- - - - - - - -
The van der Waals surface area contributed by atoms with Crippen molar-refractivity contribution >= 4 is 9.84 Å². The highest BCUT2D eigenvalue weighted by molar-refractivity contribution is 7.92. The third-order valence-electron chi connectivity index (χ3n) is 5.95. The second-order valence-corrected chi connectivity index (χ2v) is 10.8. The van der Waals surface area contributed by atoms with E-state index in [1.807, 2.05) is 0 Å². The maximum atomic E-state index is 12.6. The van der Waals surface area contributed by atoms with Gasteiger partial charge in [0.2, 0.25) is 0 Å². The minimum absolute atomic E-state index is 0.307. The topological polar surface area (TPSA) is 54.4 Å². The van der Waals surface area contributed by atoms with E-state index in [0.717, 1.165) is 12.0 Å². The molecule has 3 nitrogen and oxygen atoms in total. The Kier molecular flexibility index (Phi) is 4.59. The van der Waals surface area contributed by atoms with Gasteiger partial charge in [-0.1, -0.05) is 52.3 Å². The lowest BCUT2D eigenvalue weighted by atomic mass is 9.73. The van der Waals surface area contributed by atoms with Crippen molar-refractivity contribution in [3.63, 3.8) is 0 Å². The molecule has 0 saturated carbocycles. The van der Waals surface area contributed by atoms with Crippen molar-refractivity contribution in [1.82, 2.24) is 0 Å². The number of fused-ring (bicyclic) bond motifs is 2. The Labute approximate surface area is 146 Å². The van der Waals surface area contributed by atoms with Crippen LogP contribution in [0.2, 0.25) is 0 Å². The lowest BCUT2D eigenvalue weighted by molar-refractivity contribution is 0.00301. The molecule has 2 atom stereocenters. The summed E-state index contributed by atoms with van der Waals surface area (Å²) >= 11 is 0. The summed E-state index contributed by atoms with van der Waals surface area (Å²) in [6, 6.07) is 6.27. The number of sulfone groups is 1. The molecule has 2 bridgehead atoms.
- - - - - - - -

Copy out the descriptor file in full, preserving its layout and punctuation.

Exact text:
The van der Waals surface area contributed by atoms with Crippen molar-refractivity contribution >= 4 is 9.84 Å². The highest BCUT2D eigenvalue weighted by molar-refractivity contribution is 7.92. The third-order valence-electron chi connectivity index (χ3n) is 5.95. The second-order valence-corrected chi connectivity index (χ2v) is 10.8. The van der Waals surface area contributed by atoms with E-state index in [1.807, 2.05) is 0 Å². The maximum atomic E-state index is 12.6. The van der Waals surface area contributed by atoms with Gasteiger partial charge in [0.2, 0.25) is 0 Å². The minimum absolute atomic E-state index is 0.307. The topological polar surface area (TPSA) is 54.4 Å². The van der Waals surface area contributed by atoms with E-state index in [0.717, 1.165) is 12.0 Å². The molecule has 3 nitrogen and oxygen atoms in total. The Kier molecular flexibility index (Phi) is 4.59. The van der Waals surface area contributed by atoms with Gasteiger partial charge in [-0.1, -0.05) is 52.3 Å². The lowest BCUT2D eigenvalue weighted by atomic mass is 9.73. The van der Waals surface area contributed by atoms with Crippen molar-refractivity contribution in [3.63, 3.8) is 0 Å². The molecule has 0 saturated carbocycles. The van der Waals surface area contributed by atoms with Crippen molar-refractivity contribution in [1.82, 2.24) is 0 Å². The number of fused-ring (bicyclic) bond motifs is 2. The Labute approximate surface area is 146 Å². The van der Waals surface area contributed by atoms with Crippen LogP contribution in [0.2, 0.25) is 0 Å². The lowest BCUT2D eigenvalue weighted by molar-refractivity contribution is 0.00301. The molecule has 2 atom stereocenters. The summed E-state index contributed by atoms with van der Waals surface area (Å²) >= 11 is 0. The summed E-state index contributed by atoms with van der Waals surface area (Å²) in [6, 6.07) is 6.27. The number of sulfone groups is 1. The molecule has 2 bridgehead atoms.